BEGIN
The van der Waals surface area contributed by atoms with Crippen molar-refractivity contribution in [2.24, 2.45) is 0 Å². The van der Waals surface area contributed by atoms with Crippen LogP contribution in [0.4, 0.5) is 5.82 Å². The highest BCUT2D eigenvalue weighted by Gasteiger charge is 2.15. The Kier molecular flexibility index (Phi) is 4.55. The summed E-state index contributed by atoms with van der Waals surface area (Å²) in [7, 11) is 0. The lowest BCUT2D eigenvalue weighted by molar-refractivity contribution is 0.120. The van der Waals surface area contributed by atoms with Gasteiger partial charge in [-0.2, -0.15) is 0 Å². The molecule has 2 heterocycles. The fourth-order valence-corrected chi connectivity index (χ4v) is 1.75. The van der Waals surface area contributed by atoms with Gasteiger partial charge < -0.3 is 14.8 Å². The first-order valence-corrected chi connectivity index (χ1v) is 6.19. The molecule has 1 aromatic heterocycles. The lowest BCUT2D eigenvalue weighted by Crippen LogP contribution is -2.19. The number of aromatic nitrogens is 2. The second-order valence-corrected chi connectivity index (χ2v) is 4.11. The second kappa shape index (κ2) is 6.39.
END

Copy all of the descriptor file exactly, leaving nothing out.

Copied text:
The van der Waals surface area contributed by atoms with Crippen molar-refractivity contribution in [2.24, 2.45) is 0 Å². The van der Waals surface area contributed by atoms with Crippen LogP contribution in [0.4, 0.5) is 5.82 Å². The highest BCUT2D eigenvalue weighted by Gasteiger charge is 2.15. The Kier molecular flexibility index (Phi) is 4.55. The summed E-state index contributed by atoms with van der Waals surface area (Å²) in [7, 11) is 0. The lowest BCUT2D eigenvalue weighted by molar-refractivity contribution is 0.120. The van der Waals surface area contributed by atoms with Gasteiger partial charge in [-0.2, -0.15) is 0 Å². The molecule has 2 heterocycles. The fourth-order valence-corrected chi connectivity index (χ4v) is 1.75. The van der Waals surface area contributed by atoms with Gasteiger partial charge < -0.3 is 14.8 Å². The first-order valence-corrected chi connectivity index (χ1v) is 6.19. The molecule has 1 aromatic heterocycles. The lowest BCUT2D eigenvalue weighted by Crippen LogP contribution is -2.19. The number of aromatic nitrogens is 2. The second-order valence-corrected chi connectivity index (χ2v) is 4.11. The second kappa shape index (κ2) is 6.39.